"If the claim preamble, when read in the context of the entire claim, recites limitations of the claim, or, if the claim preamble is 'necessary to give life, meaning, and vitality' to the claim, then the claim preamble should be construed as if in the balance of the claim."
I've never had an examiner who agreed with me on what that meant, a preamble giving life, meaning and vitality to a claim. Compounding the confusion, I even once had an examiner tell me that the claim had to breathe life into the preamble.
I'd be curious what a preamble giving life, meaning, and vitality to a claim means to you, dablueman. Myself, I think the claim examples I gave earlier in this thread are good demonstrations. If an examiner is using a zeppelin reference to try to reject claims on an angioplasty balloon just because the examiner is disregarding the preamble, then the preamble is giving life to the claim, because the claim becomes incomprehensible without the preamble, as evidenced by the introduction of the totally off-base zeppelin art.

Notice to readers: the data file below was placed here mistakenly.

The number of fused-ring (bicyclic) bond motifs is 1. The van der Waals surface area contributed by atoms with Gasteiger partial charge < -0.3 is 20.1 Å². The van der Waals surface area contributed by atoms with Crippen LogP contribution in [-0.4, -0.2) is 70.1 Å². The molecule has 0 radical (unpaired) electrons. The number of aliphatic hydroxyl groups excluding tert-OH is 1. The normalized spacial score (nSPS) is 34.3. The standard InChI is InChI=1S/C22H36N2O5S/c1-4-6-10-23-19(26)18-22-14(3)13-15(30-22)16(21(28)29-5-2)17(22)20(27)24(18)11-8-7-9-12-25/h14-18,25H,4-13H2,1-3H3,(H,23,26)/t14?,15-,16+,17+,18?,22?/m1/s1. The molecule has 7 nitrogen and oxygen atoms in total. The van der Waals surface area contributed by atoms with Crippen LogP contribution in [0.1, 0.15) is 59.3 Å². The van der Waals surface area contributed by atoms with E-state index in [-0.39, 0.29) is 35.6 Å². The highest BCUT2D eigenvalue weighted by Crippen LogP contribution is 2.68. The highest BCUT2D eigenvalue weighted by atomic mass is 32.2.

BTW, perhaps in addition to the other cases he just cited, the case law Jim is looking for is Catalina v. Coolsavings
, as discussed earlier in this thread, and the more recent case
which further interpreted it, which I linked to a few posts above.